Maybe–I can always hope–there is one man or woman among the countless millions–well, dozens–who follow this column who’ll try to read the stories with a–dare I say it?–virgin mind.

I can always hope .

Several years after Tiptree burst upon the SF scene, I was privileged to translate three of his stories for French publication: “We Who Stole the Dream,” “Houston, Houston, Do You Read?” and “The Screwfly Solution.” They were published here in 1985 and 1986, so I can always hope Alice Bradley Sheldon got her author’s copies and had a look at them.

I can always hope .

By the way, if you didn’t know the truth about Tiptree and decided not to follow my advice about that collection, it’s too late now: the cat is out the bag, you know the truth and you can’t go home gain.

You never can, anyway.

Now, some of you may wonder why I use the works of James Tiptree, Jr. to talk mostly about myself–how I first read said works, how I got to translate some of them.

Simple.

Somebody has just said–or written, rather–everything that needed to be said about Tiptree. The lady’s name is Julie Phillips , and her wonderful, thorough, wise, harrowing and funny book, from which comes the above quote, is JAMES TIPTREE, JR THE DOUBLE LIFE OF ALICE B. SHELDON, from St. Martin’s Press. This powerful and moving story is of special interest to those of you who follow Dan’s WRITING WELL column. Tiptree was a damn fine writer, and she had to fight to become one. She also had to hide herself, and that reminded me of something.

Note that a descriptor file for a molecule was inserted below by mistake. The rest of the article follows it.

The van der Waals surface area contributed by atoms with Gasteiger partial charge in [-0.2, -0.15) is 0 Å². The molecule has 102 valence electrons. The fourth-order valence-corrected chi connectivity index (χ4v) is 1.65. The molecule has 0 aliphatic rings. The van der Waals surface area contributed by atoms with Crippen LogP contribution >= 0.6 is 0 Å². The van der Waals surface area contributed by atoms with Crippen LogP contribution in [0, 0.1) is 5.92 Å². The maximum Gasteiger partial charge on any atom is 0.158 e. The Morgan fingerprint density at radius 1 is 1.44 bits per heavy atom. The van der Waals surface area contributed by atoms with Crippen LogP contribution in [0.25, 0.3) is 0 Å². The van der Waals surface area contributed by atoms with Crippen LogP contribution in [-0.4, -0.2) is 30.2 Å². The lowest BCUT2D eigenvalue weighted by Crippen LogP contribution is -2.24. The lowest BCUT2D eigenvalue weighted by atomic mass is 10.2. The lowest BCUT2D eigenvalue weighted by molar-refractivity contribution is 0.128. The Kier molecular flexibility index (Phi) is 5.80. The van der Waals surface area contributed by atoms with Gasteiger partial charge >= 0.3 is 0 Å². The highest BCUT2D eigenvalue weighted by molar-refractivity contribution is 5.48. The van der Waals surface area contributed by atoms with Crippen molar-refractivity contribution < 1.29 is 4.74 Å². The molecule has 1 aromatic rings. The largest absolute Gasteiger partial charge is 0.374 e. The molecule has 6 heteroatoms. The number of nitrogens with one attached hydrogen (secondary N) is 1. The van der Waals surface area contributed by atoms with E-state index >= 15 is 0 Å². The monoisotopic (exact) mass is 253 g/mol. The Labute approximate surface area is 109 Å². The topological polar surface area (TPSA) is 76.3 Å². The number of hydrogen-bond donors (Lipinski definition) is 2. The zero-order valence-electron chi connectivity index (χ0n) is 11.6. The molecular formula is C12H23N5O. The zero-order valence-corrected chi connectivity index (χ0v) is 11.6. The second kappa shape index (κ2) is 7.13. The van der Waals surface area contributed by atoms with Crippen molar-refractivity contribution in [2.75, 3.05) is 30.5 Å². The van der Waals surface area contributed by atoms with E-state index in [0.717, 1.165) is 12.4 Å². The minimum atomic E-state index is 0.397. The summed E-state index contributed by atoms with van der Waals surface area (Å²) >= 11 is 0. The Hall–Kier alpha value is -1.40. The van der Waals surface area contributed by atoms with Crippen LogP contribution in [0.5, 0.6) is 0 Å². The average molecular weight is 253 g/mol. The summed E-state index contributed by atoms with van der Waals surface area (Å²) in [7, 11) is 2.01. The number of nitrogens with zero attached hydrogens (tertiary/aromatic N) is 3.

“Ernest Hemingway is not, this observer is certain, an agent, willing or unwilling, of any foreign government, agency, power or group. He is, however, a man living the life of a deep-cover agent–one of those dedicated, tormented, paranoid, and persistent moles of whom all counterespionage professionals live in fear. Why he has given up the flesh and bones of his identity to live in the shell of a self-made persona is difficult to understand.”

That, of course, is Joe Lucas talking about Papa Hemingway in THE CROOK FACTORY.

Julie Phillips’ book will tell you why Alice Sheldon–who worked for the CIA, by the way–had to live as a mole in order to become James Tiptree, Jr.

But read the stories first. Please.

Best,

POST SCRIPTUM
More about Tiptree on this site (http://davidlavery.net/Tiptree ),including John Clute's introduction to the first edition of HER SMOKE ROSE UP FOREVER. An intelligent, erudite introduction but READ THE STORIES FIRST, IT IT’S NOT TOO LATE.


OLYMPOS CLOSURE

You may be amused to know that, as a way to celebrate a job well done, Peter Robert and I traded copies of our respective translations. Here are the covers of the German edition (green-blue) and the French edition (yellow-red) of the book.

                   

I notice that neither Peter nor I dare to sign them. A job for the author, no doubt.

Now I wonder if Peter is going to translate THE TERROR. You don’t alter a winning team, as we say here.